In a departure from past practice, when Russian law enforcement agencies passively cooperated with attempts by repressive Central Asian governments to harass and capture their dissidents residing in Russia, the Yeltsin government refused to extradite them: in January 1995, it dropped the investigation of two Turkmen dissidents, Murad Esenov and Khalmurad Soiunov, and in October refused to extradite a third, Shirali Nurmuradov, in all three cases concluding a lack of evidence. However, Moscow police detained Mirzo Salimov, a dissident journalist from Tajikistan, for ten days while it awaited confirmation from Tajik authorities that he was no longer on their "wanted" list (see Tajikistan section).

The Right to Monitor
Throughout January and most of February, Russian Army and Ministry of Internal Affairs (MVD) forces repeatedly blocked efforts by Memorial and Sergei Kovalyev to monitor filtration camps in North Ossetia and Chechnya. (On February 24, the MVD finally granted the group access.) On January 27, the Ministry of Defense refused to allow Sergei Kovalyev to accompany an OSCE delegation to Mozdok, North Ossetia. In another incident, an army officer reportedly threatened to kill Sergei Kovalyev if he did not leave Mozdok. MVD forces forbade humanitarian organizations, human rights monitors and journalists access to Samashki for two days after they had finished their violent search-and-seizure operation. Russian forces twice denied Human Rights Watch/Helsinki access to Mozdok and once refused it access to southern Dagestan. Russian soldiers detained two of our representatives in Grozny and confiscated audio tapes containing interviews with witnesses to human rights abuse.

Disaster relief expert Frederick Cuny was reportedly detained and summarily executed while on a mission for the Open Society Institute to assess food and medicine needs in southern Chechnya. A U.S. citizen and a member of the Human Rights Watch Arms Project Advisory Committee, he was reportedly captured by Chechen forces who may have been acting on Russian intelligence information. It is widely believed that he became a target because of his outspoken views on the abusive conduct of the war.

The Role of the International Community

The United Nations
In January, when the war in Chechnya was at its most brutal, U.N. Secretary-General Boutros Boutros-Ghali told journalists he had "no comment" on human rights violations there. However, other U.N. committees and officials compensated throughout the year for this lapse in U.N. leadership. In February, the Commission on Human Rights issued a chairman's statement (a document weaker than a resolution) expressing "deep concern over the disproportionate use of force by the Russian Armed Forces."

Later in the year, the Human Rights Committee considered the first periodic report by Russia since the collapse of the Soviet Union. The committee's evaluation rightly chided the report's lack of information on government practice and in particular deplored violations of the right to life in Chechnya, and condemned inhuman conditions in pre-trial detention, arbitrary interference in private life by intelligence services, gender discrimination, and the propiska system.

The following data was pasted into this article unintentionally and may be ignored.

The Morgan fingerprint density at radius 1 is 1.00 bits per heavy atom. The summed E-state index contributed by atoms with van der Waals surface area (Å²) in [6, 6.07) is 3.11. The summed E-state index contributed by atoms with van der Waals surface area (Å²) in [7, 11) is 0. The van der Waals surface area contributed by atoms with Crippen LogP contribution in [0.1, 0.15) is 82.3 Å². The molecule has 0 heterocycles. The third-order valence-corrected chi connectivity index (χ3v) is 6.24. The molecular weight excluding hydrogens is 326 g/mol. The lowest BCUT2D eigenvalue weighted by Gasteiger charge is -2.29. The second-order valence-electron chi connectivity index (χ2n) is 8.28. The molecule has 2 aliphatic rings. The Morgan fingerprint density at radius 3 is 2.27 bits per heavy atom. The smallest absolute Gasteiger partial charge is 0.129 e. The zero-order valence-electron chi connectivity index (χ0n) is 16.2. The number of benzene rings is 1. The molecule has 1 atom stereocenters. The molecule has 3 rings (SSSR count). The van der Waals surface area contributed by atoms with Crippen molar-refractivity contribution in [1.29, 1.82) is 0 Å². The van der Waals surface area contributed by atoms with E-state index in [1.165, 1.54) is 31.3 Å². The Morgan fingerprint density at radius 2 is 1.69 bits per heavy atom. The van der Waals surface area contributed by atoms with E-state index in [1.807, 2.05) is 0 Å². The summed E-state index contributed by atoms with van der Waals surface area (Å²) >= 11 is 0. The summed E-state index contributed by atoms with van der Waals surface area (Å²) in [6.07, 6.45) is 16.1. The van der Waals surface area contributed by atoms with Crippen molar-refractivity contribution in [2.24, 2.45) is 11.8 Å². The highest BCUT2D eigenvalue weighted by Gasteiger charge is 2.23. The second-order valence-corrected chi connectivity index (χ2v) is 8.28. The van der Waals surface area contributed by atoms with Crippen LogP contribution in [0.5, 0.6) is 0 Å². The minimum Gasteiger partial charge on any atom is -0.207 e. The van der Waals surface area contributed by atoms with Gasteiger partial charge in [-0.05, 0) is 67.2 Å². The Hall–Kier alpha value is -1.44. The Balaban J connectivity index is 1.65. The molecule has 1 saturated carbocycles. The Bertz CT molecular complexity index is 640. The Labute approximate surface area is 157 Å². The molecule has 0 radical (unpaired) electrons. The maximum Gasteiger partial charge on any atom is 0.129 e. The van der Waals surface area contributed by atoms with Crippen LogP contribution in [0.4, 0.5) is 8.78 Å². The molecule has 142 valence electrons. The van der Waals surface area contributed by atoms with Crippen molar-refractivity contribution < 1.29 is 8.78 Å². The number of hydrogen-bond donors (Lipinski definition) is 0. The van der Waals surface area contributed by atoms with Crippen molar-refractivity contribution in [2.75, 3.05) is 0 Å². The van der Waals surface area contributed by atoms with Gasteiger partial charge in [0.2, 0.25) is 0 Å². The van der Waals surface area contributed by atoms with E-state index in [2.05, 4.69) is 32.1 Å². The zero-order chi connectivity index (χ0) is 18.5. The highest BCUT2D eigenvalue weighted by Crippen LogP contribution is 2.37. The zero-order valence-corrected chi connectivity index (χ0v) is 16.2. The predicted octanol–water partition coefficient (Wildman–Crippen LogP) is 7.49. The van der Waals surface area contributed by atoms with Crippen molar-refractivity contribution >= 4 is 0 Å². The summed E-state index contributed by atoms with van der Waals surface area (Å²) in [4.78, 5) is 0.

The special rapporteur on torture's November 1994 report was presented at the 51st session of the Commission on Human Rights, held in February and March 1995. The report described in vivid detail the "infernal conditions" of Moscow pre-trial detention facilities and recommended, among other things, wider use of bail or recognizance and U.N. training for criminal justice agencies.

The European Union
The European Union distinguished itself with early activism on the Chechnya war but allowed its involvement to wane prematurely. On at least twelve occasions throughout the year, E.U. institutions deplored Russia's violations of humanitarian law, including use of indiscriminate and disproportionate force, blocking of humanitarian aid, and, in particular, atrocities committed against civilians in Samashki.

The European Commission gave teeth to its sharp public criticism of Russia's conduct in Chechnya by suspending on January 6 the ratification of the interim trade agreement that underlies the E.U.'s agreement on partnership and cooperation with Russia. The latter's article 1 clearly conditions the agreement on fulfillment of human rights principles. On January 19, the European Parliament approved this decision and called on the commission and the Council of Ministers to refrain from taking any further steps toward final ratification of the agreement until military attacks and gross violations of human rights ceased. From February through April, the Council of Ministers successfully used both trade agreements to pressure Russia to accept a semi-permanent OSCE presence in Chechnya.